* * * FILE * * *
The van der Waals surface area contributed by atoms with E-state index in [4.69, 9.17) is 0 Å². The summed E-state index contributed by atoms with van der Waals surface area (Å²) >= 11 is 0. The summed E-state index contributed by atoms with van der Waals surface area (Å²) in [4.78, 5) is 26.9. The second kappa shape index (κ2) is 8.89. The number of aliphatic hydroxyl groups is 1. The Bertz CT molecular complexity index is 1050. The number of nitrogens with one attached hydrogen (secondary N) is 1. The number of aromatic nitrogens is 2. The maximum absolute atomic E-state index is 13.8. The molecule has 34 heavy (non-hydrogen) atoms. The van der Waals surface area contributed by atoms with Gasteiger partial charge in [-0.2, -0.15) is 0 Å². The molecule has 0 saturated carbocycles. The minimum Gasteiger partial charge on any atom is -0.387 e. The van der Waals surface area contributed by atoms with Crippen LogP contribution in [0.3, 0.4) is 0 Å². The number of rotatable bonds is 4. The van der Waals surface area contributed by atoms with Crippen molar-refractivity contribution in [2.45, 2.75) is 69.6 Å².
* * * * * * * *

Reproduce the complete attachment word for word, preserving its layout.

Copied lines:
The van der Waals surface area contributed by atoms with E-state index in [4.69, 9.17) is 0 Å². The summed E-state index contributed by atoms with van der Waals surface area (Å²) >= 11 is 0. The summed E-state index contributed by atoms with van der Waals surface area (Å²) in [4.78, 5) is 26.9. The second kappa shape index (κ2) is 8.89. The number of aliphatic hydroxyl groups is 1. The Bertz CT molecular complexity index is 1050. The number of nitrogens with one attached hydrogen (secondary N) is 1. The number of aromatic nitrogens is 2. The maximum absolute atomic E-state index is 13.8. The molecule has 34 heavy (non-hydrogen) atoms. The van der Waals surface area contributed by atoms with Gasteiger partial charge in [-0.2, -0.15) is 0 Å². The molecule has 0 saturated carbocycles. The minimum Gasteiger partial charge on any atom is -0.387 e. The van der Waals surface area contributed by atoms with Crippen LogP contribution in [0.3, 0.4) is 0 Å². The number of rotatable bonds is 4. The van der Waals surface area contributed by atoms with Crippen molar-refractivity contribution in [2.45, 2.75) is 69.6 Å².